• Plastic pollution is a global problem that harms marine and terrestrial ecosystems.
  • A circular economy project in Africa is working with scientists to research the effects of plastic on the ocean.
  • Scientists are gathering evidence in the Western Indian Ocean that can support stricter legislation and behavioural changes.

Plastic pollution is a global problem at the forefront of many people’s minds. We know that plastic pollution can harm marine and terrestrial environments and that on average people could be ingesting five grams of plastic per week. But what we aren’t so clear on is how we can end this reliance on single-use plastics for good.

There are more advocates to end single-use than ever before, and articles, videos and campaigns are being published almost daily encouraging businesses and individuals to ditch single-use plastics. But we need more than than just talk. Words must be turned into action to reduce, reuse and recycle more plastics.

We’re turning to the scientific community to increase our knowledge about plastics: its short and long-term harms; where and in what quantities plastics can be found; and research and development into how we can mitigate this issue.

Setting sail to research plastic pollution

The Flipflopi is the world's first 100% recycled plastic sailing dhow. It was built on Lamu Island in Kenya using traditional craftsmanship to showcase alternate uses of waste plastic and to generate public and policy engagement on how plastics can be part of a circular economy. Since it set sail in 2019, we have been taking part in scientific research to find out how plastics are impacting our environment.

We believe that scientific research can encourage behavioural and legislative changes by establishing credible narratives that engage all stakeholders in locally relevant conversations about plastic pollution.

In February 2022, we launched a dedicated expedition around the Lamu archipelago. During that time it became clear that to effectively address the the plastic problem, we need to understand how tides influence the volume and dispersion of ocean plastic. According to the IUCN, there is little knowledge on quantities, types, trends, sources and sinks of marine litter in the Western Indian Ocean.

Map showing the route of Flipflopi expedition around Lamu archipelago, Kenya.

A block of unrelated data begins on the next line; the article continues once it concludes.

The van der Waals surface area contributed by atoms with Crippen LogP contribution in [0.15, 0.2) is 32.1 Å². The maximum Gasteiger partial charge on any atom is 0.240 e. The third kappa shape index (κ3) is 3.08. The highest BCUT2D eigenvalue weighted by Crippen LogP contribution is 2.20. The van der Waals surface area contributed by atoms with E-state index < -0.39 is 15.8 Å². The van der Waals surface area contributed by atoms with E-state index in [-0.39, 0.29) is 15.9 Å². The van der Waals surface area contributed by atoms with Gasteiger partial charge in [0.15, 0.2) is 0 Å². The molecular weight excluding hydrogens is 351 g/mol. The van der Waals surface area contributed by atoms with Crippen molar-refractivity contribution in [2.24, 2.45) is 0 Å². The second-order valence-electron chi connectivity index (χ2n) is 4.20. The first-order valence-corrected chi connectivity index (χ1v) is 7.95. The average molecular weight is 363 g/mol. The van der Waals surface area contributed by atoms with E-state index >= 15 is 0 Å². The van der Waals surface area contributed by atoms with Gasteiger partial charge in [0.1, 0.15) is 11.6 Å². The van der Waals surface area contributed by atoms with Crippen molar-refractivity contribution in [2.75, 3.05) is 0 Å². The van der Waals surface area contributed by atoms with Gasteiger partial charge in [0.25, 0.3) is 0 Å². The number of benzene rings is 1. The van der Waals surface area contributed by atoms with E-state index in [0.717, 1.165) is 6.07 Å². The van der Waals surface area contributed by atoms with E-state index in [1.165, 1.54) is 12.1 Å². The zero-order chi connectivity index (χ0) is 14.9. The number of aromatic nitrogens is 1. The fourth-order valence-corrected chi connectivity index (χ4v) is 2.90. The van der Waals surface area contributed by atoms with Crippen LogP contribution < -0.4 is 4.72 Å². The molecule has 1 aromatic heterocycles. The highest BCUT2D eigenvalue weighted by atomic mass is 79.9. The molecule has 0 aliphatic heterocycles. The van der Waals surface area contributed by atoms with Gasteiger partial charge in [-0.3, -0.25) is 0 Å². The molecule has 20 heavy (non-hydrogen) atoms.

Map showing the route of Flipflopi expedition around Lamu archipelago, Kenya.

With that in mind, we asked David Obura, Founding Director of Coastal Oceans Research and Development Indian Ocean (CORDIO) East Africa, about the problem of plastic pollution, how it affects marine ecosystems, and how scientifc research, legislation and behavioural changes can mitigate it.

CORDIO, founded as a non-profit in 2003, is a knowledge organization supporting research on coral reefs to improve the health and resilience of marine ecosystems and coastal peoples’ well-being in the Western Indian Ocean.

How has plastic pollution changed over the years?

When the use of single-use plastics took off 20 years ago I saw an upsurge in ocean plastics, but the amount has gone through the roof in the last five years. This is especially apparent in areas where local waste management systems are unable to handle the volume of plastics consumed.

The amount of plastic is even more apparent in coastal areas like Kiunga, Northern Kenya, where remote beaches with turtle nesting sites have acted as plastic traps. Here, communities were moved to act and began to find innovative ways to tackle plastic pollution by creating art from the hundreds of flip-flops that washed ashore.


What is the World Economic Forum doing about plastic pollution?

More than 90% of plastic is never recycled, and a whopping 8 million metric tons of plastic waste are dumped into the oceans annually. At this rate, there will be more plastic than fish in the world’s oceans by 2050.